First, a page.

Preclinical CMV Vaccine Shows Promise

October 18, 2017 | by Letisia Marquez

Flavia Chiuppesi, Ph.D. Flavia Chiuppesi, Ph.D.
It can be a devastating disease in babies and yet it is unfamiliar to many people: congenital cytomegalovirus (CMV). There is currently no vaccine for it.
 
CMV, which infects children and adults as well (but is particularly dangerous if a mother becomes infected with CMV during pregnancy and transfers it to her fetus), is a leading cause of permanent birth defects worldwide. The virus causes severe developmental abnormalities in more than 5,000 children each year in the United States alone. CMV can cause hearing and vision loss, intellectual disabilities, small head size and frequent seizures in babies and children.
 
But now a group of researchers in City of Hope’s Department of Experimental Therapeutics and Caltech may be one step closer to developing the first CMV vaccine for commercial use.
 
The study, published in PLOS ONE, is the first to combine two different approaches in a prime-boost vaccine, which refers to an initial dose that “primes” or stimulates the immune system, and a second one that provides long-term immunity against CMV in animal models.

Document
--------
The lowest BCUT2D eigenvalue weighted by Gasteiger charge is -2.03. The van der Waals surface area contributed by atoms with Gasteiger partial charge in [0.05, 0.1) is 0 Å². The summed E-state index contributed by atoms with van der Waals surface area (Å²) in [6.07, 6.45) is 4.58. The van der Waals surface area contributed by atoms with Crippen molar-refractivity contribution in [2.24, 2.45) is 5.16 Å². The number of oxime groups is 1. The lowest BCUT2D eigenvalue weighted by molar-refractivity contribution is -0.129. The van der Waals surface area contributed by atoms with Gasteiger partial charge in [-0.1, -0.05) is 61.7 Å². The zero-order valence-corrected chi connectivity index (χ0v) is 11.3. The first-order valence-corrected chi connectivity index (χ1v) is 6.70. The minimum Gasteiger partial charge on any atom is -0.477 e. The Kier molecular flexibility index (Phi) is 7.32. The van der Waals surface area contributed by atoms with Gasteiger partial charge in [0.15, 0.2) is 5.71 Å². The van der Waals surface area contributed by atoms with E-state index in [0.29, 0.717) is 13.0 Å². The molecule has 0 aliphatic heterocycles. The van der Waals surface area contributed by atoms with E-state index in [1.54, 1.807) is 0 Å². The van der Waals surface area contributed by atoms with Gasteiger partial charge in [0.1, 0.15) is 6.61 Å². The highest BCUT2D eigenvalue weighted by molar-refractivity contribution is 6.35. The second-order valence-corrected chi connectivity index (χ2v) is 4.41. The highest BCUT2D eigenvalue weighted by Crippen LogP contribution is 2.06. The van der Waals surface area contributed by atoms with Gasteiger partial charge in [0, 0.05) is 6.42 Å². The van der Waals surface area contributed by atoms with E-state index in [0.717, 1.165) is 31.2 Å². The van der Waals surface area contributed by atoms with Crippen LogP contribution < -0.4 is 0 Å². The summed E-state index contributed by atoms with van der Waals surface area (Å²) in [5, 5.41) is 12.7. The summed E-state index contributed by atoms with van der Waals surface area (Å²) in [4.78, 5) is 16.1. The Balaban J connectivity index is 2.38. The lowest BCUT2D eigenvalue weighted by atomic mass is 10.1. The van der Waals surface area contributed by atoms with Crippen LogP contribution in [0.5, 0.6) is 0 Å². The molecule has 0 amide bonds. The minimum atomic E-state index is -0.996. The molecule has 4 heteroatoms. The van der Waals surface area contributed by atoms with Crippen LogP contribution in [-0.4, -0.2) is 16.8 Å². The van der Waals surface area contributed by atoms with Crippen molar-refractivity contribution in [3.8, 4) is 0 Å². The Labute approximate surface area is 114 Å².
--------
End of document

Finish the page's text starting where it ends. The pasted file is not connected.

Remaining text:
The vaccines stimulate antibodies against what’s known as the CMV pentamer complex, which consists of five proteins found on the surface of CMV.
 
Researchers found that a preclinical vaccine developed at City of Hope is significantly more powerful in stimulating antibodies against CMV than other vaccines under investigation.
 
Also important: The vaccine would only need to be administered twice, which should increase the number of people who take the vaccine, as opposed to having a vaccine that needs to be administered three to four times and would require more appointments with a medical provider.
 
“These discoveries support City of Hope’s efforts to develop a vaccine for the prevention of congenital cytomegalovirus infection,” said Flavia Chiuppesi, Ph.D., the study’s lead author and a staff scientist with the Department of Experimental Therapeutics within the Beckman Research Institute at City of Hope. “Such a vaccine is so desperately needed worldwide and each study brings us one step closer to bringing a CMV vaccine to a clinical setting.”
 
Additional City of Hope study authors included senior author Don J. Diamond, Ph.D., the department’s chair and professor, and Felix Wussow, Ph.D., Heidi Contreras, Ph.D., Zhuo Meng, M.D., M.Sc. and Jenny Nguyen, M.Sc.
 

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